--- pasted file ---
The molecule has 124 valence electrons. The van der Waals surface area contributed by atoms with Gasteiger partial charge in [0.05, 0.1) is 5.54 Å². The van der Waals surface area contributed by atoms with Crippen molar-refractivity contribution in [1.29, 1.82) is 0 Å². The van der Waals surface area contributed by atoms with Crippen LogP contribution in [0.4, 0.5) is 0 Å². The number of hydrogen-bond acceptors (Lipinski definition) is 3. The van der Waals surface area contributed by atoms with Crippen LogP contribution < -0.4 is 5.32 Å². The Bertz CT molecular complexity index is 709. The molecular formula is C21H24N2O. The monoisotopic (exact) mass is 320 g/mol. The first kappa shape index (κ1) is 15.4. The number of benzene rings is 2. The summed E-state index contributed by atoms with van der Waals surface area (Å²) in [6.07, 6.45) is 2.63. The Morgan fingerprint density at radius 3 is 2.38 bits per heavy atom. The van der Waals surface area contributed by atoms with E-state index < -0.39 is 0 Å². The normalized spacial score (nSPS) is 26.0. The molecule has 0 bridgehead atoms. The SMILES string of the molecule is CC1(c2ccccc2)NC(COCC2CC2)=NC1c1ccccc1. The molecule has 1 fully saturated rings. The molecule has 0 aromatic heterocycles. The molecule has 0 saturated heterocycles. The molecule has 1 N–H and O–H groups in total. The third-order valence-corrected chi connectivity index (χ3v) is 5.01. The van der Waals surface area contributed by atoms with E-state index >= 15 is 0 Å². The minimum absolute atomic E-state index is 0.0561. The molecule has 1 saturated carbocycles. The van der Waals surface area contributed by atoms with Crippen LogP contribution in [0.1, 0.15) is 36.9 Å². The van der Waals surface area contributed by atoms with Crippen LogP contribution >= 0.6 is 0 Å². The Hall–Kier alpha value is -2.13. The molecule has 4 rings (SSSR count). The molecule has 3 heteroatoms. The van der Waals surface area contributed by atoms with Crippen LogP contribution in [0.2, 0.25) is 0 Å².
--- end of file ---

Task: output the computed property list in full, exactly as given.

The molecule has 124 valence electrons. The van der Waals surface area contributed by atoms with Gasteiger partial charge in [0.05, 0.1) is 5.54 Å². The van der Waals surface area contributed by atoms with Crippen molar-refractivity contribution in [1.29, 1.82) is 0 Å². The van der Waals surface area contributed by atoms with Crippen LogP contribution in [0.4, 0.5) is 0 Å². The number of hydrogen-bond acceptors (Lipinski definition) is 3. The van der Waals surface area contributed by atoms with Crippen LogP contribution < -0.4 is 5.32 Å². The Bertz CT molecular complexity index is 709. The molecular formula is C21H24N2O. The monoisotopic (exact) mass is 320 g/mol. The first kappa shape index (κ1) is 15.4. The number of benzene rings is 2. The summed E-state index contributed by atoms with van der Waals surface area (Å²) in [6.07, 6.45) is 2.63. The Morgan fingerprint density at radius 3 is 2.38 bits per heavy atom. The van der Waals surface area contributed by atoms with E-state index < -0.39 is 0 Å². The normalized spacial score (nSPS) is 26.0. The molecule has 0 bridgehead atoms. The SMILES string of the molecule is CC1(c2ccccc2)NC(COCC2CC2)=NC1c1ccccc1. The molecule has 1 fully saturated rings. The molecule has 0 aromatic heterocycles. The molecule has 0 saturated heterocycles. The molecule has 1 N–H and O–H groups in total. The third-order valence-corrected chi connectivity index (χ3v) is 5.01. The van der Waals surface area contributed by atoms with E-state index >= 15 is 0 Å². The minimum absolute atomic E-state index is 0.0561. The molecule has 1 saturated carbocycles. The van der Waals surface area contributed by atoms with Crippen LogP contribution in [0.1, 0.15) is 36.9 Å². The van der Waals surface area contributed by atoms with Crippen LogP contribution >= 0.6 is 0 Å². The Hall–Kier alpha value is -2.13. The molecule has 4 rings (SSSR count). The molecule has 3 heteroatoms. The van der Waals surface area contributed by atoms with Crippen LogP contribution in [0.2, 0.25) is 0 Å².